Write-Verbose "Formatting dates prior to adding into CSV"
            #Format the dates to make easier to read
            If ($hash[$key] -is [array]) {
                $value = "$([string]::Join('; ',$hash[$key]))"
                }
            Else {
                $value = "$($hash[$key])"
                }
            Write-Verbose "Adding to log file"
            "$($key)`t$($value); `t$($hash[$key].count)" | Out-File -Append $logfile
            $temp = "" | Select Workstation, DaysDown, DatesDown
            $temp.Workstation = $key
            $temp.DatesDown = $hash[$key]
            $temp.DaysDown = $hash[$key].count  
            $report += $temp  
            }
    }
End {
    Write-Verbose "Displaying Report"
    Write-Host " Client Status from $begin to $today"
    Write-Output $Report | Sort Workstation | FT -auto
    Write-Verbose "Sending Email notification" 
    <# 
    Send-MailMessage -to email@email.com `
        -From email@email.com `
        -smtp '<server>' `
        -Subject " Client Status from $begin to $today" `
        -att $log `
        -BodyAsHTML "<html> Please review the attached file listing down systems from <b> $begin </b> to <b> $today </b> </html>"
    #>
    #Remove Log file
    Write-Verbose "Removing log file"
    #Remove-Item $logfile -Force
    }

Capture

I decided to append a “;” after each date, to include the cases where I only had one date so when a user would open up the file, all of the dates would be aligned to the left instead of being all the way to the right.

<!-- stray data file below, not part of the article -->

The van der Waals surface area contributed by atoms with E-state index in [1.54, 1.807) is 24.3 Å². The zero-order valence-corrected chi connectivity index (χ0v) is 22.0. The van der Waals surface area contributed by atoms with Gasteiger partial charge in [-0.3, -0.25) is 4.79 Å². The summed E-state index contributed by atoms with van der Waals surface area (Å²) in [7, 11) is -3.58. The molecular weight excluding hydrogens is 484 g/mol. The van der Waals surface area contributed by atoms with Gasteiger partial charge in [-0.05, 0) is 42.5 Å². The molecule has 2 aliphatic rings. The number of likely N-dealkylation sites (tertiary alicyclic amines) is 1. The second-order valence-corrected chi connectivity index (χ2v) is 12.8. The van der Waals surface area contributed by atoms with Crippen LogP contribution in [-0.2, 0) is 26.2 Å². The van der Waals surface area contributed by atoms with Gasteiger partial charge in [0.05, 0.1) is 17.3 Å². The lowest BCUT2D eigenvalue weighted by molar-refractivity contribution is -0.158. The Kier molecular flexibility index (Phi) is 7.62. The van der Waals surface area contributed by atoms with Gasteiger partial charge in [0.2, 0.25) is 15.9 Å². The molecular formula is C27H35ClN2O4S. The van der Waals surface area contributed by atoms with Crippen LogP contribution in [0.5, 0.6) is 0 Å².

Using this code, I can then email the CSV file as an attachment to the customers. This same type of process can easily be used to create a report for your Windows Firewall logs, Windows Update logs or any other log that had data in it that you want to report on.  The possibilities are pretty much endless!

This just shows again what PowerShell is able to do to save a lot of manual effort going through logs to generate a report!

About Boe Prox

Microsoft Cloud and Datacenter MVP working as a SQL DBA.
This entry was posted in powershell, scripts and tagged , , , , , . Bookmark the permalink.

5 Responses to Creating a Report of Log File Data using Regular Expressions, Arrays and Hash Table

  1. mjolinor says:

    I might just do that 🙂

  2. mjolinor says:

    Nice. A couple of notes:
    1. It isn’t really necessary to check to see if the key already exists. The normal behaviour when adding an element to a hash table is the if it doesn’t already exist it will be created. If it already exists it will get the new element value added to the existing value according to the rules for op_addition for the element’s type.

    When you’re creating an array as a value, you can just cast all the added elements as arrays, and array addition will automatcially take care of keeping it all one array.

    This will get the files in the c:\windows directory, creating two hash tables with keys of the file extensions, and use one to count the number of files with that extension and another to create an array of the file names that have that extension, without ever checking to see if the key exists first:

    $ht1 = @{}
    $ht2 = @{}
    gci c:\windows|% {
    $ht1[$_.extension] ++
    $ht2[$_.extension] += @($_.name)
    }

    $ht1
    $ht2

    • Boe Prox says:

      Very cool! This was pretty much my first actual work with Hash Tables, so I figured that there would be a better way to do it. Thanks for dropping by and giving a good explanation and nice example!

      • mjolinor says:

        Because of the way op_addition works for hash tables, the one time you do have to check if a key already exists and explicitly create a new one if it doesn’t is if the value of the new key is going to be another hash table.